Articles | Volume 10, issue 4
19 Feb 2010
 | 19 Feb 2010

Numerical simulations of contrail-to-cirrus transition – Part 2: Impact of initial ice crystal number, radiation, stratification, secondary nucleation and layer depth

S. Unterstrasser and K. Gierens

Abstract. Simulations of contrail-to-cirrus transition were performed with an LES model. In Part 1 the impact of relative humidity, temperature and vertical wind shear was explored in a detailed parametric study. Here, we study atmospheric parameters like stratification and depth of the supersaturated layer and processes which may affect the contrail evolution. We consider contrails in various radiation scenarios herein defined by the season, time of day and the presence of lower-level cloudiness which controls the radiance incident on the contrail layer. Under suitable conditions, controlled by the radiation scenario and stratification, radiative heating lifts the contrail-cirrus and prolongs its lifetime. The potential of contrail-driven secondary nucleation is investigated. We consider homogeneous nucleation and heterogeneous nucleation of preactivated soot cores released from sublimated contrail ice crystals. In our model the contrail dynamics triggered by radiative heating does not suffice to force homogeneous freezing of ambient liquid aerosol particles. Furthermore, our model results suggest that heterogeneous nucleation of preactivated soot cores is unimportant. Contrail evolution is not controlled by the depth of the supersaturated layer as long as it exceeds roughly 500 m. Deep fallstreaks however need thicker layers. A variation of the initial ice crystal number is effective during the whole evolution of a contrail. A cut of the soot particle emission by two orders of magnitude can reduce the contrail timescale by one hour and the optical thickness by a factor of 5. Hence future engines with lower soot particle emissions could potentially lead to a reduction of the climate impact of aviation.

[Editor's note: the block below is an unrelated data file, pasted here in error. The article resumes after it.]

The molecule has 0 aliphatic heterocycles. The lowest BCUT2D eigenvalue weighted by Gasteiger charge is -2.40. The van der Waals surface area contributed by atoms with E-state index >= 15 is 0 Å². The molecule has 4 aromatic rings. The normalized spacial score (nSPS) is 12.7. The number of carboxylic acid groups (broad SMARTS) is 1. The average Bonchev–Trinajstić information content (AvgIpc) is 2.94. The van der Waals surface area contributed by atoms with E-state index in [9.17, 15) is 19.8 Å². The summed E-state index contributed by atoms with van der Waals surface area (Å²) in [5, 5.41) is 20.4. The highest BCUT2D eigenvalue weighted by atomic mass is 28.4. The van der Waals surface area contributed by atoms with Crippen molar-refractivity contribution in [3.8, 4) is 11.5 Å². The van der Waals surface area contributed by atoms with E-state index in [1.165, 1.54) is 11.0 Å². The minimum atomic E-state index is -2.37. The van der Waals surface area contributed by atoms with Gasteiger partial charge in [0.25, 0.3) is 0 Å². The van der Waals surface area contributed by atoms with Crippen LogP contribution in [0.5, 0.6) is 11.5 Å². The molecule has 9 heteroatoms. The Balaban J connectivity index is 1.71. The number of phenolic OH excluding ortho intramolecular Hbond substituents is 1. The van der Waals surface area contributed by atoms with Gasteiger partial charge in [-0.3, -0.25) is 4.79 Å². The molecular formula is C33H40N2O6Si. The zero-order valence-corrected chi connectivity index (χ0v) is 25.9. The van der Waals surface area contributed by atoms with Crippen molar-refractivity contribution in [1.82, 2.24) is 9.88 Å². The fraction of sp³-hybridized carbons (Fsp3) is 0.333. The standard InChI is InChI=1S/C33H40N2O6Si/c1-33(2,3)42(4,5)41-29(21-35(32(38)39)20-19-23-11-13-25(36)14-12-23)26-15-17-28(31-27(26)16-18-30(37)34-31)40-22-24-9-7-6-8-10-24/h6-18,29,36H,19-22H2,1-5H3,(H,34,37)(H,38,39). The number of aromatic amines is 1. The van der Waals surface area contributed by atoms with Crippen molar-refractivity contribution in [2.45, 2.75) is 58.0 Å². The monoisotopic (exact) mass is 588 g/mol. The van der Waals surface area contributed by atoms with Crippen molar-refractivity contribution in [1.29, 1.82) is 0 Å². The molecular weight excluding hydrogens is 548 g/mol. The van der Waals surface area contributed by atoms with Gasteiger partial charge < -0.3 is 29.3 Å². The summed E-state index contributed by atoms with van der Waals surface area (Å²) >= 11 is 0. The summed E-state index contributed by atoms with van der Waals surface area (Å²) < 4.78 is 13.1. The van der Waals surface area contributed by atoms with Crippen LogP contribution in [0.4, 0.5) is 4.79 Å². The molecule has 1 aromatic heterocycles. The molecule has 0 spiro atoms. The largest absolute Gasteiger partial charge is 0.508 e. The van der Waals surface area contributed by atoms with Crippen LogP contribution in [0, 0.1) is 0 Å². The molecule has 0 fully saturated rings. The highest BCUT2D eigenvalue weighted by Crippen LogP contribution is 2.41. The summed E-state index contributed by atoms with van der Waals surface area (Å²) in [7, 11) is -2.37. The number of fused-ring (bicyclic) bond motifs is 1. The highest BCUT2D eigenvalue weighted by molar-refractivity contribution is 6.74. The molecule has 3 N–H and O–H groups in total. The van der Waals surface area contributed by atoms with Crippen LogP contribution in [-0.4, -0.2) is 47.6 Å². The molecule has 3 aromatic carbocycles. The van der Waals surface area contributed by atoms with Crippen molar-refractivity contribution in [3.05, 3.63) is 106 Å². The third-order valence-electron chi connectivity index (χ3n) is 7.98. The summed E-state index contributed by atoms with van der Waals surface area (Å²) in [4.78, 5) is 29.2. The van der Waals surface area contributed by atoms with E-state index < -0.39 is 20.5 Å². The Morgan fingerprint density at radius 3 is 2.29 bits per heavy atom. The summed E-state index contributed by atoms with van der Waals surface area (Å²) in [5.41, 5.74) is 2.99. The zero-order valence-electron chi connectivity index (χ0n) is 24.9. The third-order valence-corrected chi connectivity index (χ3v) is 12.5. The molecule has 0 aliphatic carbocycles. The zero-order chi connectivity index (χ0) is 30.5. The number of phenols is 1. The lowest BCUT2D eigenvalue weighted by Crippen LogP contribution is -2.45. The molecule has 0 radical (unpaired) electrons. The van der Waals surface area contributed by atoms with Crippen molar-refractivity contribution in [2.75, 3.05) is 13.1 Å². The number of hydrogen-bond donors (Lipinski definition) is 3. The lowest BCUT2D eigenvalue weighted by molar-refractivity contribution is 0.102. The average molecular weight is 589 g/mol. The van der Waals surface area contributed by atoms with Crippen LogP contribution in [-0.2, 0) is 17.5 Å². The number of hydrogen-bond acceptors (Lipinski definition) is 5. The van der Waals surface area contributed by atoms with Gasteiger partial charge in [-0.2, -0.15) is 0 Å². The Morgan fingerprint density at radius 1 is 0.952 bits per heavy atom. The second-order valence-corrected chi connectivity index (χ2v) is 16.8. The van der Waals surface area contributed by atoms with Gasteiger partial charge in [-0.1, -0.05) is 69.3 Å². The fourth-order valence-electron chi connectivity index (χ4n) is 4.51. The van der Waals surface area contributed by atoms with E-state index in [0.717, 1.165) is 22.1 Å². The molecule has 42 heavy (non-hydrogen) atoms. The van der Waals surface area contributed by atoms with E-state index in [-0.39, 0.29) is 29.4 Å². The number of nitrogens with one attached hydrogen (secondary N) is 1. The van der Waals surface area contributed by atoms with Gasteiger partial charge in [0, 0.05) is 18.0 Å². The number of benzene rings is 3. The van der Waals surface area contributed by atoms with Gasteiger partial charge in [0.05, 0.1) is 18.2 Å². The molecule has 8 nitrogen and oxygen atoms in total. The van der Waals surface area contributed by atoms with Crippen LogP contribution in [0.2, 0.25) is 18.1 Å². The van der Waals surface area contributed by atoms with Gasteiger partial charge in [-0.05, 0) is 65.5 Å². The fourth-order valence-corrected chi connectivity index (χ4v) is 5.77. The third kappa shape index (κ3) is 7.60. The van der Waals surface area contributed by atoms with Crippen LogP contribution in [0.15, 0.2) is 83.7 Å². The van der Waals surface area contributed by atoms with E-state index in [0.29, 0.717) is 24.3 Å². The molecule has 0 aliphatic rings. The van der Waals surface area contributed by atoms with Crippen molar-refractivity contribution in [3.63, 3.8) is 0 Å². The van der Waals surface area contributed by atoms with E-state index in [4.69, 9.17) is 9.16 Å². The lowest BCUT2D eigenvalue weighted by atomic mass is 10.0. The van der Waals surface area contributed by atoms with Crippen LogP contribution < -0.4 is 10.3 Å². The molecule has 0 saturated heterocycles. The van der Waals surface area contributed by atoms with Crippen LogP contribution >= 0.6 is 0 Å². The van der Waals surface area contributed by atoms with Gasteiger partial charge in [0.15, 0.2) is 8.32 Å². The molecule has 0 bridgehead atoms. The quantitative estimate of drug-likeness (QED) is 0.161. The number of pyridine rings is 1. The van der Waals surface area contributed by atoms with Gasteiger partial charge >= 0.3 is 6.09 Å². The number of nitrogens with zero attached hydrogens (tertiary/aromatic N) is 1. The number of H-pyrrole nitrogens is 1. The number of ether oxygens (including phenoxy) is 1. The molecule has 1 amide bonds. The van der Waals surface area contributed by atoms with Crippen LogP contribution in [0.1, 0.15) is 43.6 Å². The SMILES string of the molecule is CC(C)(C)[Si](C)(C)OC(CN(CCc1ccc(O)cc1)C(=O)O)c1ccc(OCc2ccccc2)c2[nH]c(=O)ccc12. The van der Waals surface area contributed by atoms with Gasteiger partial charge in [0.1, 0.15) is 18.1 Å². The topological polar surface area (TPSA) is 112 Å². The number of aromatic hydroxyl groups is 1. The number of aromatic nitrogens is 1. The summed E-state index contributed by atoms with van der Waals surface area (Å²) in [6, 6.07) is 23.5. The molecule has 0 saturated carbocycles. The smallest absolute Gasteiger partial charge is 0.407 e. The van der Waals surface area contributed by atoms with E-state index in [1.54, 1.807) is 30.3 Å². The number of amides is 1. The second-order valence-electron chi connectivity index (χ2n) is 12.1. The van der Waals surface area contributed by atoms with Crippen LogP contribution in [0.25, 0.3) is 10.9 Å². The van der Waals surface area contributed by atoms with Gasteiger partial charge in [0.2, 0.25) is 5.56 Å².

Final-revised paper